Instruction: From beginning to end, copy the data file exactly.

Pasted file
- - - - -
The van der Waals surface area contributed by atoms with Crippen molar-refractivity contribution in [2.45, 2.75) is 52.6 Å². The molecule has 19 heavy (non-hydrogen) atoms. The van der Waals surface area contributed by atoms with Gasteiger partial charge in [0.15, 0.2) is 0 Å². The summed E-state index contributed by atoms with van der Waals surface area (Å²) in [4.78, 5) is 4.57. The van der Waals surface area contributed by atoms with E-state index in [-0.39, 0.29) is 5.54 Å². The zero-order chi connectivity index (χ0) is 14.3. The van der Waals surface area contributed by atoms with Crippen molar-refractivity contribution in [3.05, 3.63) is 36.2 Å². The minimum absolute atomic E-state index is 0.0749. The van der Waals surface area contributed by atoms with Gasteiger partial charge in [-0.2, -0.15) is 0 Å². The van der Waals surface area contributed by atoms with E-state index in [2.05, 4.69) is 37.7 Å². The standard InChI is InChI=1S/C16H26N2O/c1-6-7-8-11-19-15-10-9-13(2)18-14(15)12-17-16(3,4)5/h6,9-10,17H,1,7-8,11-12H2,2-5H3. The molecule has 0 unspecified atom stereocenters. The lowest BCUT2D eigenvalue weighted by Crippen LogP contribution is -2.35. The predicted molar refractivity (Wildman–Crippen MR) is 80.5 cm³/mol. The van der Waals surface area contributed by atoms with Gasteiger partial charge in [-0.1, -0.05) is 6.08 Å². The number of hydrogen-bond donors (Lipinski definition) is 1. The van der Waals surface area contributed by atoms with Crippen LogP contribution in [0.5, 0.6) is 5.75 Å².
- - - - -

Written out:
The van der Waals surface area contributed by atoms with Crippen molar-refractivity contribution in [2.45, 2.75) is 52.6 Å². The molecule has 19 heavy (non-hydrogen) atoms. The van der Waals surface area contributed by atoms with Gasteiger partial charge in [0.15, 0.2) is 0 Å². The summed E-state index contributed by atoms with van der Waals surface area (Å²) in [4.78, 5) is 4.57. The van der Waals surface area contributed by atoms with E-state index in [-0.39, 0.29) is 5.54 Å². The zero-order chi connectivity index (χ0) is 14.3. The van der Waals surface area contributed by atoms with Crippen molar-refractivity contribution in [3.05, 3.63) is 36.2 Å². The minimum absolute atomic E-state index is 0.0749. The van der Waals surface area contributed by atoms with Gasteiger partial charge in [-0.2, -0.15) is 0 Å². The van der Waals surface area contributed by atoms with E-state index in [2.05, 4.69) is 37.7 Å². The standard InChI is InChI=1S/C16H26N2O/c1-6-7-8-11-19-15-10-9-13(2)18-14(15)12-17-16(3,4)5/h6,9-10,17H,1,7-8,11-12H2,2-5H3. The molecule has 0 unspecified atom stereocenters. The lowest BCUT2D eigenvalue weighted by Crippen LogP contribution is -2.35. The predicted molar refractivity (Wildman–Crippen MR) is 80.5 cm³/mol. The van der Waals surface area contributed by atoms with Gasteiger partial charge in [-0.1, -0.05) is 6.08 Å². The number of hydrogen-bond donors (Lipinski definition) is 1. The van der Waals surface area contributed by atoms with Crippen LogP contribution in [0.5, 0.6) is 5.75 Å².